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1. Cluster - Hollywood (from 1974's Zuckerzeit)
2. Liliental - Wattwurm (from 1978's Liliental)
3. Ash Ra Tempel - Light Look at Your Sun (from 1972's Schwingungen)
4. Don Cherry - Mali Doussn'Gouni (from 1973's Relativity Suite)
5. The Feelies - Original Love (from 1980's Crazy Rhythms)
6. Songs: Ohia - Coxcomb Red (from 2000's The Lioness)
7. Jackie-O-Motherfucker - Bone Saw (from 2003's Wow!/The Magick Fire Music)
8. Times New Viking - Teen Drama (from 2008's Rip It Off)
9. Archers of Loaf - Fabricoh (from 1995's Vee Vee)
10. Jackie Bernard - Jah Jah Way (from 2005's V/A: Studio One Roots 2)
I spent April meandering out of yet another Kraut phase, evidenced here by the first three tracks. Cluster's "Hollywood" is a melodic take on their most accessible work, Zuckerzeit, which was really a combination of solo efforts on the part of Moebius and Roedelius. Unlike the abstract soundscapes of I and II, here melody and rhythm abound, proving that yes, machines can be fun! Liliental's "Wattwurm" is a watered-down version of this, on a record with a slightly island/world pastiche filtered through German jazz/prog-heads. This track crawls along in an oddly satisfying way, continually toeing the line of being too fey, never quite stepping across.
Contrary to what this picture implies, machines can sound fun! Also, cool little article about the passing of Max Matthews, arguably the origin of computer-based music composition.
Ash Ra Tempel's "Light Look at Your Sun" starts with a pastoral, plucked acoustic, whispering like a spring thaw---naturally, things get heavy, and out of the storm wails a lightning bolt of a solo. Yeah, it's your standard dynamic change recently appropriated by any band wishing to adhere to the worst-named subgenre ever (I'm talking about you, post-rock); but it comes across here as bluesy and static-filled, a sense of unease filling the wide swaths of nothingness that comprise the majority of the song. In the same way, Don Cherry's "Mali Doussn'Gouni" evolves from a simple shaker rhythm into rapidly chanted gibberish, musical in its atonality. Of course, leading directly out of that is a fantastically colored cornet solo--a collision of a blank-ethnic rhythm & vocal with equally borderless, piercing jazz.
The fantastically quilted Don Cherry album cover for Relativity Suite. If you have a spare $150 lying around, you're welcome to purchase this gem for me.
I'm not sure what hole I've been living in (oh, wait...that's right), but I hadn't heard The Feelies till April, when I happened upon some recent re-issues. Kinda like the Talking Heads on speed, guitars and drums buzzing around, with a vocalist who generally overpowers anything else going on (though not to David Byrne's extent). Don't be fooled by their Vampire Weekend-cover, which only proves that everything old is new again. "Original Love" is a thin slice of early-80s new-wave/punk that is about as chunky & poppy as they get on Crazy Rhythms. Not that I'm complaining... Solid as well is "Coxcomb Red," which devastates with its simplicity of chords, its insistent rhythm, and above all else, lyrics that hit like hammers. Jason Molina always has a penchant for emotionally invested anti-pop, but this spare arrangement of voice & acoustic may rise above all other of his fine examples. Just a stunning achievement of focus, this song has purpose.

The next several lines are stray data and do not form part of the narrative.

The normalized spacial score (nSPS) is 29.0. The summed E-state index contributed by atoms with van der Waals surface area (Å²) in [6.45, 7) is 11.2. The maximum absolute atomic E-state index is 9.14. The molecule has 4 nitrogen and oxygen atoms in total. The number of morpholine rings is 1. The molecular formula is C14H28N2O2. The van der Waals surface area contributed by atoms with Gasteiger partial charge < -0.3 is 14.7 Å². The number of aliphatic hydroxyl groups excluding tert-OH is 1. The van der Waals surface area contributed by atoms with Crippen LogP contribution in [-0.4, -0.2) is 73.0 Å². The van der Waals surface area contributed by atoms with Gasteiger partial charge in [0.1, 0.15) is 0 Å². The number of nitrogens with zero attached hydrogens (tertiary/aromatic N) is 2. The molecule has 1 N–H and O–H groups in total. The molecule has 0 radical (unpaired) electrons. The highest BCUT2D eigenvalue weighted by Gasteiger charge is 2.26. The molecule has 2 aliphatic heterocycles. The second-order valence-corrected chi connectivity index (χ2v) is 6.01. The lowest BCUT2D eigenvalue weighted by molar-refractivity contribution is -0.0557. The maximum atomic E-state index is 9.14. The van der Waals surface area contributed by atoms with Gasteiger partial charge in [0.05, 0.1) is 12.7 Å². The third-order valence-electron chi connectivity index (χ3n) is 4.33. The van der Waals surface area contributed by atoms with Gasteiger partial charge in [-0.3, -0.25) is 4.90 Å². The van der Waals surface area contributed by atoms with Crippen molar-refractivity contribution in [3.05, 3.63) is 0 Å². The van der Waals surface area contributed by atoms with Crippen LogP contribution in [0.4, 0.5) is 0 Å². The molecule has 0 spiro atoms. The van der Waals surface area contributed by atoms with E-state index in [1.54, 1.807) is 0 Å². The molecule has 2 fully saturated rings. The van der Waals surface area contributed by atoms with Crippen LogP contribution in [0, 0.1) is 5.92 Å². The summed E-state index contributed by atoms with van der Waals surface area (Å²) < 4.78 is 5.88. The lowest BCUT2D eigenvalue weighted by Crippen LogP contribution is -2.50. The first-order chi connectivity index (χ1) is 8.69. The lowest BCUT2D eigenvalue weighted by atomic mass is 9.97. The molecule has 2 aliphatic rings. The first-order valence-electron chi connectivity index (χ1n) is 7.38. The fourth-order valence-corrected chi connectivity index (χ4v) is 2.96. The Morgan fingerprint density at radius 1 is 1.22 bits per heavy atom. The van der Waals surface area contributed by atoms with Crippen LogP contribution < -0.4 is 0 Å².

Songs: Ohia - "Coxcomb Red"
"Bone Saw" is an arid neo-desert instrumental, slow-moving in a very deliberate way---indicative of the Jackie-O Motherfucker controlled improvisation mindset. This really reminds me of Neil Young's score for the Jim Jarmusch Western movie, Dead Man. It gets a little more fleshed out, adding meat to Neil's bones. Times New Viking's "Teen Drama" cuts through the heady jams like a knife, albeit a pitted, rusty, anthemic blade. I hesitated to even put anything from Rip It Off on this mix, since my relationship with this record is hate/love, with an emphasis on the former. The sheer volume, everything levelled so that it comes across as superheated & painful; is usually too much to bear. But that pop hook, that plaintive riff that lies at the center of "Teen Drama", it's too much to deny; as are the boy/girl harmonies that reside in the blown-out chorus. This is pop at its most painful, and it's a song I keep going back to.
The halcyon 90s...back before you had to cultivate an image in addition to your music. The Archers recently reunited for a tour, by the way.
Archers of Loaf's "Fabricoh" pulls back from the edges, just an dirty alt-rock standard with a one-note bridge. Eric Bachmann's next-best sing-along to all-time classic "Web in Front," the coda here will have you on the balls of your feet whether you mean to or not. The mix closes with "Jah Jah Way." Roots reggae always excels at its simplest, and this Jackie Bernard number is sublime genius, simple enough to sing, bouncy but not too fast, perfect for the creeping humidity levels of the Midwest. Simply a groove that cannot be denied.